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SHJ Issue 7
Fall 2013


by Jack Grapes

I guess when you get old
you tally the deaths, the ones
who went before you:
Martin Shapiro when I was twelve,
Leon Zilberman’s father when I was sixteen,
Elton Cigali when I was eighteen,
the rich kid with the sports car
who died in a head-on collision.
It was the big drama in high school that year,
the golden boy, star quarterback,
fleet-footed track star,
doomed like Achilles.
Then Dad, when I was nineteen,
then Mom,
a few years later.
Then Jerry Pinero, from 5th grade,
whose father owned a fruit stand
on Carrollton Avenue.
I wrote about him in another poem.
There were others, some I remember,
some I forget.
Clifford Janoff about ten years ago,
of a heart attack.
I have a picture of the four of us,
Cliff, Allan, Paul and me,
high in the Sierras, in a bank of snow,
We thought it would be funny.
With our scraggly beards,
we looked like mountain men
impervious to the cold.
It took us ten seconds to take the picture,
but we froze our butts off.
“Twenty years from now,” we said,
“this’ll be funny.”
Twenty years later, Clifford found the photo
and sent me a copy as a reminder.
I laughed. It was funny.
And of course the L.A. poets,
those I knew and read with
when we were all young and ambitious:
Leland Hickman, Linda Backlund,
John Thomas, Philomene Long,
Bob Flanagan, to name a few.
And yesterday, just yesterday,
I got an email from Paul
that Evelyn Klein had died
after a long bout with cancer.
Evelyn was a tall, beautiful brunette
with dark, deep set eyes,
whose father had been a Commie back in the 30s,
and I spent hours talking to him,
a frail old man
holed up in his house in Lakeview,
hounded by the FBI agents
parked on the street.
Evelyn would never have given me
the time of day, except that she was smart
and had no time for football players
or the blond Adonis with the tennis racket.
She liked her men smart.
I can’t explain it, but there are people
who fit into categories.
Evelyn fit into none of them.
And in my mind,
though I haven’t seen her in fifty years,
she’s still twenty, dazzling, smart,
talking to smart men,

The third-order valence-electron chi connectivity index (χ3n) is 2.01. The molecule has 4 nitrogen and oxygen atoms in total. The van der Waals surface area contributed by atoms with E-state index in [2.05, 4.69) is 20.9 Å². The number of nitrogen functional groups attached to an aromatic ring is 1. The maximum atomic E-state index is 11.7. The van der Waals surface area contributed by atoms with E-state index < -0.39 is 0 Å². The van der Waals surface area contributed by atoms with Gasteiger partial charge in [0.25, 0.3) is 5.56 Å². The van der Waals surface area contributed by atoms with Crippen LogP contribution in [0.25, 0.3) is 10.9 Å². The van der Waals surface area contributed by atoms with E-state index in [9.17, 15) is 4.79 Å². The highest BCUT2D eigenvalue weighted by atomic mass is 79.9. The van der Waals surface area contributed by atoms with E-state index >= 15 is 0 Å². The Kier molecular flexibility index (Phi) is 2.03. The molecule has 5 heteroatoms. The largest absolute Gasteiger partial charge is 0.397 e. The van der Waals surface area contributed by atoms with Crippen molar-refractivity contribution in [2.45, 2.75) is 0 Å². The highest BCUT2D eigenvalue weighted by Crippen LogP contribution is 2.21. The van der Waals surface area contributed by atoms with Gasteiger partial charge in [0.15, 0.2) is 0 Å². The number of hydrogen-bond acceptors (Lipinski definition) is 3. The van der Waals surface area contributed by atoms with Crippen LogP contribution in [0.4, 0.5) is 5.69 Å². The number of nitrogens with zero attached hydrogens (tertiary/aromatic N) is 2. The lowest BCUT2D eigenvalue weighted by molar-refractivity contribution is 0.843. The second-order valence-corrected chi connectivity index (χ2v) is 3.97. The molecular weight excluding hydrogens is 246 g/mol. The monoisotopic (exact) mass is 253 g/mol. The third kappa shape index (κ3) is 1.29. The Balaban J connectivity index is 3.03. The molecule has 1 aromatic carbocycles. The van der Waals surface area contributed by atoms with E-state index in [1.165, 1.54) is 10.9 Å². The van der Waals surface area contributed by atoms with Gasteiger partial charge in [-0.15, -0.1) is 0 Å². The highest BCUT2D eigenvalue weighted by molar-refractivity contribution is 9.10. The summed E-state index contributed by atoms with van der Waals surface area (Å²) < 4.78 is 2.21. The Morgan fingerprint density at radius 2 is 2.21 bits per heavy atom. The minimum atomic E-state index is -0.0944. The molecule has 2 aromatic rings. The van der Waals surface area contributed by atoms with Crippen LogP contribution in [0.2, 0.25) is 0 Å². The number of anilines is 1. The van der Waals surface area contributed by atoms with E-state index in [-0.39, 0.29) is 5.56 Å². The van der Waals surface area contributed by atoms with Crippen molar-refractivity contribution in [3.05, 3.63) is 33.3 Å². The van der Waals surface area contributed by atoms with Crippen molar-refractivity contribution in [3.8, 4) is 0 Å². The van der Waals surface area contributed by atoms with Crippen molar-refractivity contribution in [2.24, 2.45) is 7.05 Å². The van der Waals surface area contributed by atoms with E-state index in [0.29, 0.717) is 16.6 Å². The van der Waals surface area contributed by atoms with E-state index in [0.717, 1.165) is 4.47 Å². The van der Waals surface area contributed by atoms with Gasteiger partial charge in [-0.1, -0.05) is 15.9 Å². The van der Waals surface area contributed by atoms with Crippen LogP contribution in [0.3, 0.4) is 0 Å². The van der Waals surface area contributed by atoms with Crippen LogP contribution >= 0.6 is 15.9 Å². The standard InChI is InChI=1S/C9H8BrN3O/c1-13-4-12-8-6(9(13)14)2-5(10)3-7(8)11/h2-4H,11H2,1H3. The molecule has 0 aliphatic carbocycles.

talking to me.
Now she’s gone, too.

Mostly though, I’ve been celebrating
those still alive,
not just friends,
but plants, animals, things.
It’s a check-list I keep in my head,
going through it several times a day:
the road’s still here—check;
the washing machine, still here;
the dog next door, still here;
Peter behind bullet-proof glass
at J-Market, still here;
this pair of scissors: check;
my old calculator: check;
this pen: check.
There’s so much that is still alive,
it seems wrong not to notice it,
celebrate it.
That’s the problem.
Who has time to celebrate the living?
And if you’re really alive and living,
who has time for the dead?
So I’ve made some time,
here in this poem,
and then, when I’m done,
I’ll go back to the daily routine,
filling up my car with gas,
getting food at Ralph’s,
going to the bank and the post office.
Making my list.
The little Japanese fountain in my front yard: check.
The metal gate with the broken handle: check.
The cigar that I smoked halfway,
still in the ashtray in the back yard: check.
I sit down on the bench by the firepit.
That damned Chinese elm
that fills the yard with debris,
tiny leaves and orange dust,
I thought I hated it,
yet I check it off: still here.
And the belly I never could get rid of,
my corns,
my aching hips
and that muscle in my calf
that refuses to heal: check,
check, check,


SHJ Issue 7
Spring 2013

Jack Grapes

is an award-winning poet, actor, playwright, editor/publisher, and teacher. He recently appeared in a revival of his play Circle of Will, which won several drama critic awards for Best Comedy and Best Performance. His most recent book of poetry is The Naked Eye: New & Selected Poems, 1987-2012. Due for publication later this year is Method Writing: The Craft Of The Invisible Form, and he teaches workshops in Los Angeles based on his Method.

Jack is editor and publisher of ONTHEBUS, a literary journal. He lives in Los Angeles with his wife Lori and his son Joshua.

“...we have been born here to witness and celebrate. We wonder at our purpose for living. Our purpose
is to perceive the fantastic. Why have a universe if there is no audience?” — Ray Bradbury